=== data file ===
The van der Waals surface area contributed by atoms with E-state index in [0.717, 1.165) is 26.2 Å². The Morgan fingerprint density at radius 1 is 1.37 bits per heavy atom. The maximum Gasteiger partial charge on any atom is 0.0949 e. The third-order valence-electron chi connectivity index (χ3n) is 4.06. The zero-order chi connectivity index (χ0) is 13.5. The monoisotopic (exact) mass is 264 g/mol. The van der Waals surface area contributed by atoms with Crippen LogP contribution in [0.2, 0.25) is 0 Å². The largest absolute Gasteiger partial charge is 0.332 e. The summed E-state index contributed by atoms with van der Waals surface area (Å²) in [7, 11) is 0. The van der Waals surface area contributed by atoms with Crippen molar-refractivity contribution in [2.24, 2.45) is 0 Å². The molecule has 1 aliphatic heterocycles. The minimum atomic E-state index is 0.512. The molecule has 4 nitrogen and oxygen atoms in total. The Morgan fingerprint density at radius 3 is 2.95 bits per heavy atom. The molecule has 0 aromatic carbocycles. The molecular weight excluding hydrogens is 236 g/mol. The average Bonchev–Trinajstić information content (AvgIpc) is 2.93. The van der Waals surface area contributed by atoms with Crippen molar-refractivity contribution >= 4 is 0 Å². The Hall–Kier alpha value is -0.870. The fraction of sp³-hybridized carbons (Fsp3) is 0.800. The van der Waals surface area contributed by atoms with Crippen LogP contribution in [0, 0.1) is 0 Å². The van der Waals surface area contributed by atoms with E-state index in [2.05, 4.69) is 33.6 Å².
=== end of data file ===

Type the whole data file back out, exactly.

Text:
The van der Waals surface area contributed by atoms with E-state index in [0.717, 1.165) is 26.2 Å². The Morgan fingerprint density at radius 1 is 1.37 bits per heavy atom. The maximum Gasteiger partial charge on any atom is 0.0949 e. The third-order valence-electron chi connectivity index (χ3n) is 4.06. The zero-order chi connectivity index (χ0) is 13.5. The monoisotopic (exact) mass is 264 g/mol. The van der Waals surface area contributed by atoms with Crippen LogP contribution in [0.2, 0.25) is 0 Å². The largest absolute Gasteiger partial charge is 0.332 e. The summed E-state index contributed by atoms with van der Waals surface area (Å²) in [7, 11) is 0. The van der Waals surface area contributed by atoms with Crippen molar-refractivity contribution in [2.24, 2.45) is 0 Å². The molecule has 1 aliphatic heterocycles. The minimum atomic E-state index is 0.512. The molecule has 4 nitrogen and oxygen atoms in total. The Morgan fingerprint density at radius 3 is 2.95 bits per heavy atom. The molecule has 0 aromatic carbocycles. The molecular weight excluding hydrogens is 236 g/mol. The average Bonchev–Trinajstić information content (AvgIpc) is 2.93. The van der Waals surface area contributed by atoms with Crippen molar-refractivity contribution >= 4 is 0 Å². The Hall–Kier alpha value is -0.870. The fraction of sp³-hybridized carbons (Fsp3) is 0.800. The van der Waals surface area contributed by atoms with Crippen LogP contribution in [0, 0.1) is 0 Å². The van der Waals surface area contributed by atoms with E-state index in [2.05, 4.69) is 33.6 Å².